Chuck Wendig’s flash fiction challenge | They Fight Crime! | He’s a suicidal overambitious librarian with no name. She’s a time-travelling psychic traffic cop living on borrowed time. They fight crime!
The librarian is crouched behind a desk with the shrieking of a warning alarm sinking into his bones. Soon, he’ll be made of pure panic, a single note that will string him along like a marionette. His next actions will be guided by fear. Officer Ellana Swing is beside him, alert and reminding him of an ocelot on the hunt. She has the air of an endangered creature that’s been burdened with the knowledge of its impending extinction. “Hope you’re ready,” she says. “Both hands on the right end of the gun.”
He’s fairly certain it holds no cartridges, though it appears to have a chamber of some sort. Nevertheless, there is one thing he does know about guns—even ones which don’t bear much resemblance to anything he’s ever seen before. There’s no such thing as the right end. His grandfather used to say, one end takes lives, while the other takes your soul. Neither is your friend. The barrel, however, does look welcoming enough. Anything or anyone promising an end is a friend.
Hand over hand over grip, the roar of destruction from below, the roar of blood in his ears. The song of the siren is cruelly monotonous. Vibrations from the burrowers’ wagons carry up through eight levels of floors and walls, and his trembling hands are a mangled blur, icy appendages he has trouble believing are his own. He’s seen the wagons, diagrams of them, at least. If those are the sort of vehicles used by petty criminals, it makes perfect sense that the traffic cops are people like Ellana Swing. They’ve brought their fight to the wrong time. They shouldn’t be here. He shouldn’t be here. Doesn’t want to be. Desperately, his gaze passes over the barrel of the gun once more, contemplating the consequences of an affair with his charge. He’s thinking about the way it’ll look before he wraps his lips around it. Wondering if his jaw will start to ache before he can pull the trigger. First and only kill. Aim upwards, fire it through the roof of your mouth—
“Don’t you dare,” mutters Swing. Somehow, she knows. Her mellow voice is the true warning tone. Piercing clarity, while the sirens begin to sound more distorted as moments pass. “I need you for this. If you honest-to-God believe that Books are the Future, you damn well stay and help.”
I don’t, he wants to confess, believe that about books. Or in God, for that matter, honest-to-Him. The campaign was Catherine Wottle’s idea, and the head librarian was now eight floors below them and deceased, her cardigan full of holes, bleeding out onto the marble of the reception. I designed the poster. I took it too far. It got out of control.
Swing’s standard-issue overcoat is far too small for him. It pinches his shoulders and his underarms, but he’s been assured that it’s bulletproof. The gun clatters and bounces off the cheap linoleum as he shrugs the coat off, struggling with the narrow sleeves.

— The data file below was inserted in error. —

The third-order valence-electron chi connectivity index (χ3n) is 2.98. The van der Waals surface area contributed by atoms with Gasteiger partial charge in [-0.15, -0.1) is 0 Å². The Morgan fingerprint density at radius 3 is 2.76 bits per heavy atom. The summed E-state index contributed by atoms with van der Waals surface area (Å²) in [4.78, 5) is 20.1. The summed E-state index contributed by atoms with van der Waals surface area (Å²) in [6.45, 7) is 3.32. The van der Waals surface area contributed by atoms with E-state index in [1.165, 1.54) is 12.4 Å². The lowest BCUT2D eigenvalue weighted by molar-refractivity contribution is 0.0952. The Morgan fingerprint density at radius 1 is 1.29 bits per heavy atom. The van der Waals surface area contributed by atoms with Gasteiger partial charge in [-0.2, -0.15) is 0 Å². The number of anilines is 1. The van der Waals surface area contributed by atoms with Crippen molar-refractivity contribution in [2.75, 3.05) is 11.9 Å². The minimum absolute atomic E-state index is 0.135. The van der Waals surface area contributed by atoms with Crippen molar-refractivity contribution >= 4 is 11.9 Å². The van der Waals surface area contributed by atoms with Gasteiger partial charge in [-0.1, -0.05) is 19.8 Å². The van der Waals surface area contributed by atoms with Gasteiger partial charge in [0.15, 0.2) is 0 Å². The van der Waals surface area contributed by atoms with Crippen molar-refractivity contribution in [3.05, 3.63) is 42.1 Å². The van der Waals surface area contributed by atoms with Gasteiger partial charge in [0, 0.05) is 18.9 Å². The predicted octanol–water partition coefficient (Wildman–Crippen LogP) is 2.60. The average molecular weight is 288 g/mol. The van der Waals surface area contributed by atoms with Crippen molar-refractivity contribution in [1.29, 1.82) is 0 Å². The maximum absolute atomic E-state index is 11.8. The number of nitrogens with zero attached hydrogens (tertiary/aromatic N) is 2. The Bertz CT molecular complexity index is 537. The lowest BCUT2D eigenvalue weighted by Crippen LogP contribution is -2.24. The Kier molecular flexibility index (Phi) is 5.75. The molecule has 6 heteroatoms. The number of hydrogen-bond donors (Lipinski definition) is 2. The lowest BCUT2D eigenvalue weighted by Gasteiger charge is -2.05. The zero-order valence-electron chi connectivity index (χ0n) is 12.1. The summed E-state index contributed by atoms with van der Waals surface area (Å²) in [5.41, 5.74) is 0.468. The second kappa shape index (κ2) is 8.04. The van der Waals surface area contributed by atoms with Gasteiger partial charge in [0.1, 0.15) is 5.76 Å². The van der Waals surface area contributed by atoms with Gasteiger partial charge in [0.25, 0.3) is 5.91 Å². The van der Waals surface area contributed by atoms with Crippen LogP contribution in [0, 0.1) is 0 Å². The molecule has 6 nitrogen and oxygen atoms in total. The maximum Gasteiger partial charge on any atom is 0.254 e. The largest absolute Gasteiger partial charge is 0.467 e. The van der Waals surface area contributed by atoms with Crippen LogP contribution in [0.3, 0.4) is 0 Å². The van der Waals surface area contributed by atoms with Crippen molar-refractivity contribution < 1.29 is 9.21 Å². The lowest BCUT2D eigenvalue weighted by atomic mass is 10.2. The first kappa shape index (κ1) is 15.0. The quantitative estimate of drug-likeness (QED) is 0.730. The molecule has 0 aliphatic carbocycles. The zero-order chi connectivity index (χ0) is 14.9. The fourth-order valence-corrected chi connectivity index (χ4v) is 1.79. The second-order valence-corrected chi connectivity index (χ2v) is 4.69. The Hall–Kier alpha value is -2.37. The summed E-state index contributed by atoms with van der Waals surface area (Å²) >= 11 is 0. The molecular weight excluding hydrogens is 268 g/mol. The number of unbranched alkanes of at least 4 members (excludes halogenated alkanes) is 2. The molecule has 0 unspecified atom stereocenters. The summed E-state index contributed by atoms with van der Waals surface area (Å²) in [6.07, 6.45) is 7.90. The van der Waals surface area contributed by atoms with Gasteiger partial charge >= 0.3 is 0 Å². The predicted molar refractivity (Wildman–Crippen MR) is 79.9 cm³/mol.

“Your funeral,” she says flatly. They’re both fighting for their lives; he just hasn’t realized it yet.
He watches for her signal with the overcoat gathered in his arms, one hand in a death grip around his weapon. The hood of her uniform is drawn tight over her head, and not a single curly strand of her dark hair shows. Her eyebrows form a disapproving arrow which points ever downwards. Her uniform, like the overcoat, is standard-issue as well, constructed from the same material. It’s pliable as seasoned leather, scaled like the skin of a reptile. Fabric obviously designed for military use, he thinks. Created exactly 600 years after the very one in which he’d first choked on Earth’s atmosphere. And of course, completely bulletproof.
Guns. They fill people up with nothing and bullets—grandfather’s words—and you find yourself on either end of a gun, filling up with some twisted sort of pleasure, you’ve found yourself doing the devil’s work. You either find yourself full of bullets, or you find yourself empty. “Devil’s work,” he whispers to himself. Perhaps the world wasn’t in need of saving. Wasn’t meant to be saved.
An explosion rocks the room as it blows the heavy double doors open, announcing the presence of the burrowers with a shower of plaster from the ceiling. Swing makes a derisive noise in her throat. “Amateurs.” She straightens, draws her weapon, relishing the slight recoil from the arms unfolding and clicking into place. She aims the crossbow at the ruined entrance, firing an energy bolt that greets a burrower by crashing into his teeth. He goes down at once, life draining out of him before he can reconcile his pulpy mess of a face. “Watch the vaults!” She snaps at the cowering librarian.
“They’re just books!” He screams, hysterical.
Two more burrowers step over the body of the first, firing blindly into the room before they’re taken down by searing bolts of light. Their bullets ricochet off the door of the vault. “Get up,” says Swing without taking her eyes from the doorway. “In 2525, libraries are places we visit to borrow time. Your libraries hold our present. Ours hold your future.”
A figure darts in and heads straight for them, but Swing hesitates to raise her bow arm. Her Gift has kicked in and she allows the scene to play out as it should, watching it as she would a premonition. The librarian dives out from behind the desk, firing at the precise moment he’s hit by a low-grade shock shell. “Amateurs’ weapons,” Swing mouths to herself as she falls to her knees and bends over him. “Amateurs.” She doesn’t need confirmation that the burrower is dead. She knows.
“There goes my soul,” the librarian mumbles, emerging from under the overcoat.
“Don’t worry, you don’t have one,” Swing informs him. “You’re a nameless. You’re off the record.”
He coughs, acrid smoke from the shell’s impact filling his lungs. “Then I’ll do the Devil’s work.”